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Integrative meta-analysis identifies microRNA-regulated networks in infantile hemangioma

  • Natália Bertoni1,
  • Lied M. S. Pereira1,
  • Fábio E. Severino1,
  • Regina Moura1,
  • Winston B. Yoshida1Email author and
  • Patricia P. Reis1Email author
BMC Medical Genetics201617:4

https://doi.org/10.1186/s12881-015-0262-2

Received: 21 August 2015

Accepted: 12 December 2015

Published: 15 January 2016

Abstract

Background

Hemangioma is a common benign tumor in the childhood; however our knowledge about the molecular mechanisms of hemangioma development and progression are still limited. Currently, microRNAs (miRNAs) have been shown as gene expression regulators with an important role in disease pathogenesis. Our goals were to identify miRNA-mRNA expression networks associated with infantile hemangioma.

Methods

We performed a meta-analysis of previously published gene expression datasets including 98 hemangioma samples. Deregulated genes were further used to identify microRNAs as potential regulators of gene expression in infantile hemangioma. Data were integrated using bioinformatics methods, and genes were mapped in proteins, which were then used to construct protein-protein interaction networks.

Results

Deregulated genes play roles in cell growth and differentiation, cell signaling, angiogenesis and vasculogenesis. Regulatory networks identified included microRNAs miR-9, miR-939 and let-7 family; these microRNAs showed the most number of interactions with deregulated genes in infantile hemangioma, suggesting that they may have an important role in the molecular mechanisms of disease. Additionally, results were used to identify drug-gene interactions and druggable gene categories using Drug-Gene Interaction Database. We show that microRNAs and microRNA-target genes may be useful biomarkers for the development of novel therapeutic strategies for patients with infantile hemangioma.

Conclusions

microRNA-regulated pathways may play a role in infantile hemangioma development and progression and may be potentially useful for future development of novel therapeutic strategies for patients with infantile hemangioma.

Keywords

Infantile hemangioma MicroRNAs Gene expression Protein-protein interaction networks Molecular pathogenesis Treatment

Background

Infantile Hemangioma, a common benign tumor in childhood, occurs in 10 % of children, more frequently in prematures and females [1]. It shows a cycle with three phases: an initial proliferative phase (rapid growth during the first year), a plateau and an involution phase (spontaneous regression over 1–8 years) [2, 3]. In a study by Chang et al. [4], growth characteristics were examined in a large number (n = 526) of infantile hemangiomas and the results showed that infantile hemangioma growth occurred mainly in infancy, at a mean age of 3 months. Infantile hemangiomas may be deep or superficial, classified based on the depth of lesions. Deep infantile hemangiomas usually appear later in life and may be associated with a longer growth phase compared to the superficial form. Superficial infantile hemangiomas may be focal or segmental [4]. Segmental lesions are associated with a longer proliferative phase and could require a longer period of treatment [5].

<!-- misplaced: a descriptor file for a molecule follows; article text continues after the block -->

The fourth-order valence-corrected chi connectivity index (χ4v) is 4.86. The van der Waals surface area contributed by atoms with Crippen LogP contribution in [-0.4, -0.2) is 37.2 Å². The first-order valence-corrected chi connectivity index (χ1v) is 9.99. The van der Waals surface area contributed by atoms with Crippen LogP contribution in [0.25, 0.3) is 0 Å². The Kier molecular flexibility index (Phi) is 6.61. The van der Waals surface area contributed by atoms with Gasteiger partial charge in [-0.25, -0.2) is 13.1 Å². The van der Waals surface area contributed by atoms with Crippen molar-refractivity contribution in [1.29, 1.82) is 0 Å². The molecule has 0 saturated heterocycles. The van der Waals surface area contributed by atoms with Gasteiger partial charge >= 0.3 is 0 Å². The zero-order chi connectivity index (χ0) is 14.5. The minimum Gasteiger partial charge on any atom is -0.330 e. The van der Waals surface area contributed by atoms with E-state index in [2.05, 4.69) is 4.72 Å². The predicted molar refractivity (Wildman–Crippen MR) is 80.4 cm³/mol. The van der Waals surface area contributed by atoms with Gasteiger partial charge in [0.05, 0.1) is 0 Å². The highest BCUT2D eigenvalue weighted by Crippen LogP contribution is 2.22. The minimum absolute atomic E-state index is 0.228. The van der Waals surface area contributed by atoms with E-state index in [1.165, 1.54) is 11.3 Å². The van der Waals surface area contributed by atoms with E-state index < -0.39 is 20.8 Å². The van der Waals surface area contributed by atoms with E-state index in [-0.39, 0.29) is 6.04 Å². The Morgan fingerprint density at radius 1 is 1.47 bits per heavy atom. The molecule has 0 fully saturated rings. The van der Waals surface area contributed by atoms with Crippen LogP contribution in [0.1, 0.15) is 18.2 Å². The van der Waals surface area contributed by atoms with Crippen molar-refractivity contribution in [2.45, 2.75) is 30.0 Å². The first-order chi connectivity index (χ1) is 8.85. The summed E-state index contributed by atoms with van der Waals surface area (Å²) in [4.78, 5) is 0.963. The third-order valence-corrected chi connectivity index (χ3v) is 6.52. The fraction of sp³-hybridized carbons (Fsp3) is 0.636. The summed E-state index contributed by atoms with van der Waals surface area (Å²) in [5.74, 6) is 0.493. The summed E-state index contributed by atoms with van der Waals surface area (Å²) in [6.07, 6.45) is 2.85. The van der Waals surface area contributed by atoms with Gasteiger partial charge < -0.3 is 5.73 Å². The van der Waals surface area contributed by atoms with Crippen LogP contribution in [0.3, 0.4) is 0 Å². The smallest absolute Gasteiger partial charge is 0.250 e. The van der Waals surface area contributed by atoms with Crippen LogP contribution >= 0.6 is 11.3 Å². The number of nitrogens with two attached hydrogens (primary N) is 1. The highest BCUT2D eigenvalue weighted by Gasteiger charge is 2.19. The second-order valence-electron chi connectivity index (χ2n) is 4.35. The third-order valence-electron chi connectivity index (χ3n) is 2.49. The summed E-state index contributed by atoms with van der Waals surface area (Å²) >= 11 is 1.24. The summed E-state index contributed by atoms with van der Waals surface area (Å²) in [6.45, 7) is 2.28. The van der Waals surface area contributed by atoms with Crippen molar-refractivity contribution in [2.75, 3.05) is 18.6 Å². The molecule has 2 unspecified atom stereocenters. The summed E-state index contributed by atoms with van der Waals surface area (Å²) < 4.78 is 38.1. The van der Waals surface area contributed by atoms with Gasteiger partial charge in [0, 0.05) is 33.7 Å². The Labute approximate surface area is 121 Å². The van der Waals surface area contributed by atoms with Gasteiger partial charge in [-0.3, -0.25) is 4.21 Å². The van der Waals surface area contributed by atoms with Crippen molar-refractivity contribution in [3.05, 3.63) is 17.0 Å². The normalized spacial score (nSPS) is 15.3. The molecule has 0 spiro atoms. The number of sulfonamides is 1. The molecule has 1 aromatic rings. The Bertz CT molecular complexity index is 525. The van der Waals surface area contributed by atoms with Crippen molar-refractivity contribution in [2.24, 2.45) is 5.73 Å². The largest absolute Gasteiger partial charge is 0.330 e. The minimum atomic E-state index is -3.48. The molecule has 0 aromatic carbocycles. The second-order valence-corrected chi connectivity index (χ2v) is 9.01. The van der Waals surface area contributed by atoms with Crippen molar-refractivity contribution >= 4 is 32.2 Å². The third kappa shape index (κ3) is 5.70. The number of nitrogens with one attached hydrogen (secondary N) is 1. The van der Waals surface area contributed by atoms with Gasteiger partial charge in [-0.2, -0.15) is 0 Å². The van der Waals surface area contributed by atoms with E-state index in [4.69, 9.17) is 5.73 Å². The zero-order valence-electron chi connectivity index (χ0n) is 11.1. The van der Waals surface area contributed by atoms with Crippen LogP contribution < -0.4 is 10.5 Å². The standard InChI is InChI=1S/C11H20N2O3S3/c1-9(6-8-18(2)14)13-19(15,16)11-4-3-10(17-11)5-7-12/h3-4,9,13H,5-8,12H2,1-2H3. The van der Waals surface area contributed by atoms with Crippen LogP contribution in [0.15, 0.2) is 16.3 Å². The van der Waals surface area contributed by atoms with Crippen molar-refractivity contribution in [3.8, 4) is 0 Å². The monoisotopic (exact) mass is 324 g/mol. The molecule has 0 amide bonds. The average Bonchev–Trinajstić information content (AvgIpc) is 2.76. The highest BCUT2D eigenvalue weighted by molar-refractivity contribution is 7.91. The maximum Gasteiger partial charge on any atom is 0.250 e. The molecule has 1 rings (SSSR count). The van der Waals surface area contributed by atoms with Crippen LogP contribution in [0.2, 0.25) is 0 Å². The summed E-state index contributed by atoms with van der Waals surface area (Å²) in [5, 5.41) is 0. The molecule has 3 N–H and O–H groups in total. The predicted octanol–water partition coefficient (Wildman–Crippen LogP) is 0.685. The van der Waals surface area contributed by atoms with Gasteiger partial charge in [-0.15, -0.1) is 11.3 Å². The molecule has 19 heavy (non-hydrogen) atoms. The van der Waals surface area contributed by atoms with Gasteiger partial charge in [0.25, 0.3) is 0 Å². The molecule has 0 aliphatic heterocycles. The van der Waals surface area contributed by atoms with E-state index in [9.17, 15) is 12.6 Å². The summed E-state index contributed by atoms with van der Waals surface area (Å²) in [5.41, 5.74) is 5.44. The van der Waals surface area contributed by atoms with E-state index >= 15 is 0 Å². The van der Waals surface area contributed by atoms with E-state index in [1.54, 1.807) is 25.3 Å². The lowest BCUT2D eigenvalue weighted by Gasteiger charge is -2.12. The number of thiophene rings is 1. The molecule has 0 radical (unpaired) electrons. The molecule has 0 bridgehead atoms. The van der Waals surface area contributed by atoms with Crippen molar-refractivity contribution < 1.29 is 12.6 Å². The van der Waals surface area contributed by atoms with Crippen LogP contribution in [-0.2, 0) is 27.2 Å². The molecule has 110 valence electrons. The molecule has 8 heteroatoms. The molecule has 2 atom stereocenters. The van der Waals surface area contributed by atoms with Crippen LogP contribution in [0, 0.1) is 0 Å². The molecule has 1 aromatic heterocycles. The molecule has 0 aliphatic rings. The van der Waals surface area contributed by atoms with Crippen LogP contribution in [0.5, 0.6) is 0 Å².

The body area more frequently affected by hemangioma is the head and neck, mainly the face, with an association with the embryological development of the face [6]. Available treatment for patients with infantile hemangioma includes the use of corticosteroids and/or surgical resection of the tumor. The standard of care treatment strategy is the use of propranolol hydrochloride, a β-blocker entered as a safer form of treatment for proliferating infantile hemangioma [7, 8]. Although the advances in therapeutic strategies for infantile hemangioma, the main clinical problems are still the lack of reliable parameters able to distinguish proliferative from involuting IH lesions and the diverse response rates of patients to treatment.

Therefore, the identification of genetic and epigenetic alterations in proliferating and involuting infantile hemangioma lesions will likely contribute to better understand the underlying molecular mechanisms of development and progression of this disease, which is a leading cause of morbidity in affected children. Indeed, differences in the expression of genomic biomarkers have been reported in infantile hemangioma; e.g., insulin-like growth factor 2 (IGF-2) was found as highly expressed in proliferative lesions compared to involuting lesions [9].